General Council of the CAQ The government does not

General Council of the CAQ | The government does not feel bound by the activists’ decisions

(Sherbrooke) The CAQ government does not feel bound by the proposals made at the Sherbrooke Congress.

Posted at 10:32 am. Updated at 10:32am


Caroline Plante The Canadian Press

This was confirmed on Saturday morning by Minister for the Economy, Innovation and Energy Pierre Fitzgibbon and Saint-Jérôme MP Youri Chassin.

Speaking to the press, Mr Fitzgibbon said members of the Coalition avenir Québec (CAQ) have done a lot of work in the regions, “and we will listen to them”.

He added that we need to “thank those people” and that it’s important to “stay connected to the world.”

However, he does not feel bound by the activists’ decisions, suggesting that the government cannot do everything.

“Well, no! “The government is not bound by the decisions,” Mr. Chassin reacted. “The party proposes and then the government judges other factors under the circumstances,” he said.

The Caquistes gathered over the weekend will discuss 32 proposals, several of which relate to energy.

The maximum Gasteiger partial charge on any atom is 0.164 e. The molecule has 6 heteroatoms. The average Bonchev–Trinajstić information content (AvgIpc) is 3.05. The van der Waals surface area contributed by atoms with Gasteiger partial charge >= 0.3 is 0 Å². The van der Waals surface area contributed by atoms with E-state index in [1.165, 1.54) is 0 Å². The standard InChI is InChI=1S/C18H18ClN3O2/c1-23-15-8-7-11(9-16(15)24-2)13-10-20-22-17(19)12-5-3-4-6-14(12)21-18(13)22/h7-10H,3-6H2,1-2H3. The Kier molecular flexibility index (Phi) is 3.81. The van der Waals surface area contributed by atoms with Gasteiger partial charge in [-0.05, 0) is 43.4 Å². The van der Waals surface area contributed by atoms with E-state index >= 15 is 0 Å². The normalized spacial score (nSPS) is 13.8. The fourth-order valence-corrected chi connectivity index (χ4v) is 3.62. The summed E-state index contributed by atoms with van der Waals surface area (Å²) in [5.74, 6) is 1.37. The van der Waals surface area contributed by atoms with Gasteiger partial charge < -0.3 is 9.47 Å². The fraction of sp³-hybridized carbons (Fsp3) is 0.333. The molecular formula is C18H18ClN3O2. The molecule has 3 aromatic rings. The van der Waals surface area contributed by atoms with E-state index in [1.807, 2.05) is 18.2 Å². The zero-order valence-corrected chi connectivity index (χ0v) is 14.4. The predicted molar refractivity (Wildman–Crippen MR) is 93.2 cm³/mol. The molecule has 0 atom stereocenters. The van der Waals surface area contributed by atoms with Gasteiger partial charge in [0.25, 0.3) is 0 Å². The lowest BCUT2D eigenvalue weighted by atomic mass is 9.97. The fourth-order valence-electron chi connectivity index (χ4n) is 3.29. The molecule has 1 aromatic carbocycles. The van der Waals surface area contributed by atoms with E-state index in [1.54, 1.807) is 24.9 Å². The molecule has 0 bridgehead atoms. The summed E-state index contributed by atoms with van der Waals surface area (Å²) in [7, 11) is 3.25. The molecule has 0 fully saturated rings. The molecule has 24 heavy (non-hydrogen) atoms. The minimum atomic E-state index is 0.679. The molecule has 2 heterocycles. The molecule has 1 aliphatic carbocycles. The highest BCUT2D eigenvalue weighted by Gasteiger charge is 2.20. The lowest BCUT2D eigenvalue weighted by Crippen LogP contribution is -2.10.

We want to build new dams, improve the energy efficiency of buildings in Quebec and require the installation of an electric charging station at every gas station with more than six pumps.

For young people, it is proposed to offer the parents of every child born in Quebec an amount of US$1,000 in the form of a Registered Education Savings Plan (RESP) deposit.

We also want parents to be able to withdraw a state tax-exempt amount from the Registered Retirement Savings Plan (RRSP) to contribute to their child’s down payment toward their first primary home purchase.

Additionally, CAQ members are calling for Ottawa to take full control of the Temporary Foreign Worker Program (TFWP).

Some will also use the convention to urge the government to end the monopoly held by the Société des alcools du Québec (SAQ). However, Treasury Secretary Eric Girard shut down the idea while studying the loans.